The self-position detecting unit 120 dynamically detects a position of the imaging device, which images the input image, based on the input image input from the imaging unit 102 and the feature data stored in the first storage unit 130. For example, even in a case in which the imaging device has a monocular camera, the self-position detecting unit 120 may dynamically determine a position and posture of the camera and a position of a feature point (FP) on an imaging plane of the camera for each frame by applying the SLAM technology disclosed in Andrew J. Davison's “Real-Time Simultaneous Localization and Mapping with a Single Camera,” Proceedings of the 9th IEEE International Conference on Computer Vision Volume 2, 2003, pp. 1403-1410.

First, entire flow of a self-position detection process in the self-position detecting unit 120 to which the SLAM technology is applied will be described with reference to FIG. 5. Next, the self-position detection process will be described in detail with reference to FIGS. 6 to 8.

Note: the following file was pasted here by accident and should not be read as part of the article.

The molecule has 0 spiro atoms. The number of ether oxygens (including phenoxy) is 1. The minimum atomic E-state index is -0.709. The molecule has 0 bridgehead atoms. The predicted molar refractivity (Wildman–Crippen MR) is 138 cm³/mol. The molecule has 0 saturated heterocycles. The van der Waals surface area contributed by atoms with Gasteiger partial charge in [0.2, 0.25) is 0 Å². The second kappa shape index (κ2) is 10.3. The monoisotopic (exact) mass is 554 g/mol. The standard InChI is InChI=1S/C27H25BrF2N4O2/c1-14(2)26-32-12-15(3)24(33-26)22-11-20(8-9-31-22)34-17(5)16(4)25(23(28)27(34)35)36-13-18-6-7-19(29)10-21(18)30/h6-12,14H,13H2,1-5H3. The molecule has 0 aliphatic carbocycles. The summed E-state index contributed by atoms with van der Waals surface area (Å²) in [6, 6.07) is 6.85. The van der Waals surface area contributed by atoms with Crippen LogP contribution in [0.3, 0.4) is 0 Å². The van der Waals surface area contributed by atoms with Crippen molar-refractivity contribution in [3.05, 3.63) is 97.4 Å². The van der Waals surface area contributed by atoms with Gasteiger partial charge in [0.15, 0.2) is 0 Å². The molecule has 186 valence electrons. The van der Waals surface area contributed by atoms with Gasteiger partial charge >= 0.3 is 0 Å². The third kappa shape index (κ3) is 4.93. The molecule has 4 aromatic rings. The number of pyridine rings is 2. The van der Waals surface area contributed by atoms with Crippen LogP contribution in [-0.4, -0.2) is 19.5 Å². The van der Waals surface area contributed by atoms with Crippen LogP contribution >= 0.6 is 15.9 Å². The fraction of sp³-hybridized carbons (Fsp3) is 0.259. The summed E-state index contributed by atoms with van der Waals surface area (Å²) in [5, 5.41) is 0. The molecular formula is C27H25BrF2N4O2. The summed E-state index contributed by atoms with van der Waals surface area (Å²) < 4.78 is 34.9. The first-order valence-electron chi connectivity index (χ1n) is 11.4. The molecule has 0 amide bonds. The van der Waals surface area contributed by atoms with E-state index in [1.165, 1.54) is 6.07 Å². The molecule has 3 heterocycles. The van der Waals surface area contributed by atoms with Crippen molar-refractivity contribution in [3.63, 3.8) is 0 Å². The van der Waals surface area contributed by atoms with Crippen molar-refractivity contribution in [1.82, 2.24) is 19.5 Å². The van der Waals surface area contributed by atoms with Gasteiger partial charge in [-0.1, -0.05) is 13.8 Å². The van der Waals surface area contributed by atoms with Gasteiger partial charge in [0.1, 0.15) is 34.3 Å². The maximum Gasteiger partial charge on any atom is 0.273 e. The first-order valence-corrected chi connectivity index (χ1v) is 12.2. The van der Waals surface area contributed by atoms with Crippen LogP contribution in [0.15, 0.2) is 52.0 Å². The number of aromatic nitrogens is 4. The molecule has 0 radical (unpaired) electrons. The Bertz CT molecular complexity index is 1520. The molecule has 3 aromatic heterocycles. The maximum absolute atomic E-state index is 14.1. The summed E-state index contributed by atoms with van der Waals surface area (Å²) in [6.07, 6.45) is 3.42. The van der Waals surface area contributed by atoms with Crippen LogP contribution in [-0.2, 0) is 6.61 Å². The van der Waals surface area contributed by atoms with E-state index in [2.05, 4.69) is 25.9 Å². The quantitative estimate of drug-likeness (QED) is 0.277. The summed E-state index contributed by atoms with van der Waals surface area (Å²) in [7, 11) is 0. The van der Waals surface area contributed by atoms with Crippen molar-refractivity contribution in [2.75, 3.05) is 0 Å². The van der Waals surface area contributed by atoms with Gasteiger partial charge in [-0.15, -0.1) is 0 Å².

FIG. 5 is a flowchart showing an example of the flow of the self-position detection process in the self-position detecting unit 120 to which the SLAM technology is applied. In FIG. 5, when the self-position detection process starts, the self-position detecting unit 120 first initializes a state variable (step S102). In this embodiment, the state variable is a vector including the position and the posture (rotation angle) of the camera, a moving speed and an angular speed of the camera and the position of one or more FPs as elements. The self-position detecting unit 120 sequentially acquires the input image from the imaging unit 102 (step S112). The process from step S112 to step S118 may be repeated for each input image (i.e., each frame).

In step S114, the self-position detecting unit 120 tracks FPs present in the input image. For example, the self-position detecting unit 120 detects a patch (small image of 3×3=9 pixels around a FP, for example) of each FP stored in advance in the first storage unit 130 from the input image. The position of the patch detected herein, that is, the position of the FP, is used to update the state variable later.